The internet and TV is alive and well in Los Santos, and Google, Facebook and Twitter get lampooned by GTA’s equivalents Eyefind, Life Invader and Bleeter, and instead of America’s Got Talent, American Idol or X-Factor we get GTA veteran ex-disc jockey turned-TV presenter Lazlow hosting Fame or Shame. You can access the internet from various computers and even from your personal phone, and there are TVs all over the place on which you can view various programmes such as; Jack Howitzer, Kung Fu Rainbow Lazer Force, Impotent Rage, Republican Space Rangers and the noire-ish Moorehead Rides Again that will keep you entertained for literally hours if and when you want a break from the action. As well as browsing a veritable plethora of websites you can also access your bank and the Los Santos stock exchange. Initially Frank lives with his aunt Denise in a small house, but some dirty dealings with a shady computer geek named Lester and the completion of a certain side mission he moves to a luxury abode in the Hills, and thanks to Lester’s timely stock market tips he can become a very rich young man. If you’re smart you’ll obviously buy the stock with Trevor and Mike as well, but you need to remember to keep an eye on the share prices and sell at the right time.
The sound will surely win awards again. There are 16 or more radio stations that will keep you humming along with a vast selection of catchy tunes from every genre you can think of, and the talk radio stations (the sex-mad Fernando returns and Danny McBride stars as a talk radio host) supply the usual amount of laugh-out-loud moments. As in GTA IV there are various forms of entertainment, and you can visit any of the cinemas dotted around the city and watch well made and lengthy movie spoofs. As I mentioned earlier, the TV channels are well worth watching too, with plenty of irreverent digs at just about every facet of modern life, the entertainment business and news media.
GTA V has some brilliant dialogue, the usual amount of GTA humour, witty rebukes, rebuffs, retorts and one-liners, a lot of which will make you laugh, unlike certain other games that try to be funny and fail.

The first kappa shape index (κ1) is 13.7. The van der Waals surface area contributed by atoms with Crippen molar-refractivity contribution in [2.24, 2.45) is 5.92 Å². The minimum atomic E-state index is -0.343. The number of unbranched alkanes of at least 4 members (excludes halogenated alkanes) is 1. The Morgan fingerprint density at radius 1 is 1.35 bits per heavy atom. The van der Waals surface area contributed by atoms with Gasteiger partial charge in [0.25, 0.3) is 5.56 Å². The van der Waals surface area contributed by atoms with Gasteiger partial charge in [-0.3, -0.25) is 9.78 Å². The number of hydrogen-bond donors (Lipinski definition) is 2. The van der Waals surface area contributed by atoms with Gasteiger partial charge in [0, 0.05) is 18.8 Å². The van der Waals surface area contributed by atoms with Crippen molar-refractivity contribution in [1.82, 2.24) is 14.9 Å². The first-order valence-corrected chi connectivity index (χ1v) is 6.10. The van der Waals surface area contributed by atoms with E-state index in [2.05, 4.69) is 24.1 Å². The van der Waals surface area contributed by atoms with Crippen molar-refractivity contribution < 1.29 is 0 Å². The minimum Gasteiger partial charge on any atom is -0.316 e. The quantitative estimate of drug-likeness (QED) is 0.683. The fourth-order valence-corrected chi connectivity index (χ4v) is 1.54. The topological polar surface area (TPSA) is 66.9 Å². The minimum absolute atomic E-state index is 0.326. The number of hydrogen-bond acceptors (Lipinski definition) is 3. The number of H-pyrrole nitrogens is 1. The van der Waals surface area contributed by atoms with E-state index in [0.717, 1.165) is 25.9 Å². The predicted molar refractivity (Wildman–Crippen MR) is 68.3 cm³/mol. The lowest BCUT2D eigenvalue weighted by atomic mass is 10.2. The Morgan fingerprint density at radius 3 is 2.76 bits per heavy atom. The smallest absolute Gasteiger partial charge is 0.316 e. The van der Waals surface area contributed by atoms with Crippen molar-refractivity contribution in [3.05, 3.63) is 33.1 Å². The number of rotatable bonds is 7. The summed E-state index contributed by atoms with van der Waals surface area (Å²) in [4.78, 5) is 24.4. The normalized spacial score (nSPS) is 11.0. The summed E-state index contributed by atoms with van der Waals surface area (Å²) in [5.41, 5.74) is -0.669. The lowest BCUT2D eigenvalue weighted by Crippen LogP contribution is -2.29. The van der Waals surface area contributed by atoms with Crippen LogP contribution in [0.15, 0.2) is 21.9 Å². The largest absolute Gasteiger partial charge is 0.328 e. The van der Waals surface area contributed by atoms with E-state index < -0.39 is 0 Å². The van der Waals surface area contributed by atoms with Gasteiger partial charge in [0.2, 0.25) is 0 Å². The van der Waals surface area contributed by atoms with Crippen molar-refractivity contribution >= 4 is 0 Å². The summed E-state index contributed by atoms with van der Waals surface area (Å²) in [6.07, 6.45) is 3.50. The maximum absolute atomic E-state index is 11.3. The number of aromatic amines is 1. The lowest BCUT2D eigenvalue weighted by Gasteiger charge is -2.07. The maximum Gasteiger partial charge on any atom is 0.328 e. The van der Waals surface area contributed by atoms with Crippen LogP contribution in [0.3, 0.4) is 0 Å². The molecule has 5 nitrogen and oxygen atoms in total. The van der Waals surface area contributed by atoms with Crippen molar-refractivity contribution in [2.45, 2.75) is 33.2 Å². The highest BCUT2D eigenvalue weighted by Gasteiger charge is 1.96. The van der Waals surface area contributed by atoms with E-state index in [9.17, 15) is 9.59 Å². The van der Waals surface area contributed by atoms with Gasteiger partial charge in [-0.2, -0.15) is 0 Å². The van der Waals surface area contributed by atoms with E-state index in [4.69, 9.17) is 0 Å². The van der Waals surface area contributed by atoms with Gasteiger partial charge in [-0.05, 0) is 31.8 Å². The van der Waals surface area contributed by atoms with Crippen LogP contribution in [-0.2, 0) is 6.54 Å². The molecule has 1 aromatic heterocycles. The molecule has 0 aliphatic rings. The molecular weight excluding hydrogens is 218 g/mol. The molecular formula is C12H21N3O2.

Music tracks by Queen, Bob Seger, Elton John, Stevie Wonder, Dr. Dre, Ice Cube, Snoop Dog, C.W. McCall, Johnny Cash, Waylon Jennings, Willie Nelson, Gerry Rafferty, Simple Minds, Stevie Nicks, The Weirdos, The Doobie Brothers, Cult, Smokey Robinson & the Miracles, All Saints, Hall & Oates, Mis-Teeq, Steve Miller Band, Pet Shop Boys and Wham appear, as well as a massive collection of other artists performing everything from punk to classical music.
Vitally for a game with so much gunplay, the shooting mechanic and aiming seems like an step up on GTA IV’s and the ‘sticky’ cover mode has been improved, but some of the same old third person shooter aiming issues still arise when you’re stuck to certain surfaces. In the main the shooting action is exciting stuff, the weapons feel and sound right and GTA’s default lock-on assist helps pick out concealed enemies or enemies who are just so far away they’re hard to see. Like me you’ll probably appreciate this aim assist (that I’d probably turn off in most other games) as unless you drive like your granny and act like a saint it’s very easy to get into trouble and being able to instantly pick off an enemy is very useful. The Cops are extremely aggressive, a single star wanted level (which can be gained by a cop cars running into you, or just doing something as insignificant as dodging a cab fare) will mean they shoot at you if you resist arrest. One star can soon turn into 2 or 3 stars, and once it gets to 4 stars you’re in real trouble. The cops now search for you rather than being psychic and the mini map shows their field of sight “cones” so you can gauge where best to hide; a winding path with several turns down alleyways will often do the trick, but escaping a police chopper search (3 stars or more) will usually require hiding you and/or your vehicle in, under or behind a structure. Escape a 5-star wanted level and you’re really doing well.
If anything both cops and other enemies are too plentiful and accurate with their shooting, often out-shooting you with inferior weapons and cover, and nailing you mercilessly from moving vehicles; once you’re under fire health and body armour don’t last long unless you treat the enemy and their bullets with a lot more respect than the law and use the cover mode tactically or drive like a pro.
The default aiming reticle (gun sight) is a simple point on screen, and piddlingly small and difficult to see even on a large HD TV. Fortunately you can change it to “complex” in the options menu but this still leaves thrown weapons with the single tiny point to aim with, which is daft. Aiming while driving is also seems more fiddly and ham-fisted than ever; shooting at a car while driving requires steering with the left stick, controlling the throttle and brakes with the two triggers, firing the weapon with ‘LB’, aiming with the right stick while often needing to select rear view by holding ‘R3’ clicked in! At times this had me groaning with anguish and thumping the arm of my chair with frustration as the AI enemy seem to have no such problems, presumably because they have more fingers and thumbs. It’s another thing that should have been addressed after GTA IV and wasn’t-aim assist is ‘on’ by default for normal on-foot gunplay so why the heck not when in-vehicle when you really need it? Whatever the case, Rockstar clearly need to put their game testing out to gamers with normal reactions, the normal number of fingers and thumbs and normal eyesight, and not the team of eagle-octopus mutants they presumably used for GTA V.